Rudy Giuliani openly acknowledges the plot against Biden: "We’re meddling in an investigation"

“We’re not meddling in an election, we’re meddling in an investigation, which we have a right to do”

Published May 13, 2019 6:30AM (EDT)

Rudy Giuliani (Getty/Saul Loeb)
Rudy Giuliani (Getty/Saul Loeb)

This article originally appeared on AlterNet.

Rudy Giuliani has no problem asking a foreign government to go after political rivals. Which makes sense, since we know that his client, President Donald Trump, has done the same.

In a new episode we might call, “Ukraine, if you’re listening,” Giuliani was upfront with the New York Times that he’s heading to the fraught European nation in part to press the incoming president to investigate Joe Biden, the frontrunner in the Democratic field to take on Trump in 2020.

“We’re not meddling in an election, we’re meddling in an investigation, which we have a right to do,” Giuliani told the Times.

Reporter Kenneth Vogel astutely noted the eye-popping optics of the situation:

Mr. Giuliani’s plans create the remarkable scene of a lawyer for the president of the United States pressing a foreign government to pursue investigations that Mr. Trump’s allies hope could help him in his re-election campaign. And it comes after Mr. Trump spent more than half of his term facing questions about whether his 2016 campaign conspired with a foreign power.

Giuliani also said that he wants Ukraine to look into the origins of the Russia investigation, even though Robert Mueller’s report and a separate memo from Trump ally Rep. Devin Nunes, D-CA., concurred that it started when campaign aide George Papadopolous bragged to a foreign diplomat about potentially getting dirt on Hillary Clinton from Russia.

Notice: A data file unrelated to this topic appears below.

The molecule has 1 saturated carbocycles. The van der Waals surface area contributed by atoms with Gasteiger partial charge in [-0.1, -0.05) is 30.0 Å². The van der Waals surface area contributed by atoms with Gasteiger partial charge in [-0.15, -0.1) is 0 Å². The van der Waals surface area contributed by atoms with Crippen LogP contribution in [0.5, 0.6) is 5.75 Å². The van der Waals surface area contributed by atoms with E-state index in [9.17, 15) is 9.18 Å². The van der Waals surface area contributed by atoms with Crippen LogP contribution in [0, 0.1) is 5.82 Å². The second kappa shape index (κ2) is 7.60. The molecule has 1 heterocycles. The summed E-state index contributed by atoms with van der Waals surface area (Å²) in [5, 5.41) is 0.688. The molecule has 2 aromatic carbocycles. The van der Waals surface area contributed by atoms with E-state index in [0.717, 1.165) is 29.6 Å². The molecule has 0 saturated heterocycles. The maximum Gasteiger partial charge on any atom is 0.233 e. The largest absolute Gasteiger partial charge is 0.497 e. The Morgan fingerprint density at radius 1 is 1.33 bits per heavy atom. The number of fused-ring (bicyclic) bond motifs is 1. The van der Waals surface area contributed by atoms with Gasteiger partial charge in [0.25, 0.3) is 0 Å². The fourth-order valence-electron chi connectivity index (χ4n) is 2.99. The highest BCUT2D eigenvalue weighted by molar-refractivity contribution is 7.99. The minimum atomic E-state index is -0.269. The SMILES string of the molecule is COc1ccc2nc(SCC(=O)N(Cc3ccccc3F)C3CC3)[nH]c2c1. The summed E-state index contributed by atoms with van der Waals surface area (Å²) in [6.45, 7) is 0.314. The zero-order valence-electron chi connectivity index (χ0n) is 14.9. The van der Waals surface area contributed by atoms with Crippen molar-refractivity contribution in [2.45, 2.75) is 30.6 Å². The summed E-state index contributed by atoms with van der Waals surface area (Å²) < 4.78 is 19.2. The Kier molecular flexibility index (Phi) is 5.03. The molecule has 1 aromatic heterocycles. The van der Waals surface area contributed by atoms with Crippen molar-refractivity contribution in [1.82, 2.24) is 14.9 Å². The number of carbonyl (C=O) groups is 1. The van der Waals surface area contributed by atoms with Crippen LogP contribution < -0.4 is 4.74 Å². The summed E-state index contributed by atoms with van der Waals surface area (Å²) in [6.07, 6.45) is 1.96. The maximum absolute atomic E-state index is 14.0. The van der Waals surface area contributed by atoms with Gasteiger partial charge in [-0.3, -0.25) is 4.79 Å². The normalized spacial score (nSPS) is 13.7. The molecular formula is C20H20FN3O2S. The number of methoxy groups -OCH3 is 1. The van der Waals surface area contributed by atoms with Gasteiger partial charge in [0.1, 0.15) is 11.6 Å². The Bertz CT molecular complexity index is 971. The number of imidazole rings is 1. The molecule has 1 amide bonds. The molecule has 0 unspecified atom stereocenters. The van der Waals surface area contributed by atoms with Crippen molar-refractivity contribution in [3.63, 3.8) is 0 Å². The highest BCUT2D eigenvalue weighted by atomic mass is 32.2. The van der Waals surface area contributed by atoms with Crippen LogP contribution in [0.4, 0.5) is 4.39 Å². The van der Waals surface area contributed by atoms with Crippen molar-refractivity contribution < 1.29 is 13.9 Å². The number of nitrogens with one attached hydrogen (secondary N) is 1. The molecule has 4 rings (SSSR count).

“There’s nothing illegal about it,” Giuliani told the Times of his trip to Ukraine. “Somebody could say it’s improper. And this isn’t foreign policy — I’m asking them to do an investigation that they’re doing already and that other people are telling them to stop. And I’m going to give them reasons why they shouldn’t stop it because that information will be very, very helpful to my client, and may turn out to be helpful to my government.”

The allegations against Biden involve a supposed conflict of interest between his efforts as vice president in 2016 to oust a Ukrainian prosecutor who he claimed was ineffective at rooting out corruption. Giuliani claims there was a conflict because the prosecutor was pursuing an investigation against a company where Hunter Biden, the vice president’s son, was a board member. But according to a recent Bloomberg report, documents from Ukraine suggests this theory of a conflict makes little sense — the case against the company appears to have been dormant long before the vice president began calling for the prosecutor’s termination.

By Cody Fenwick

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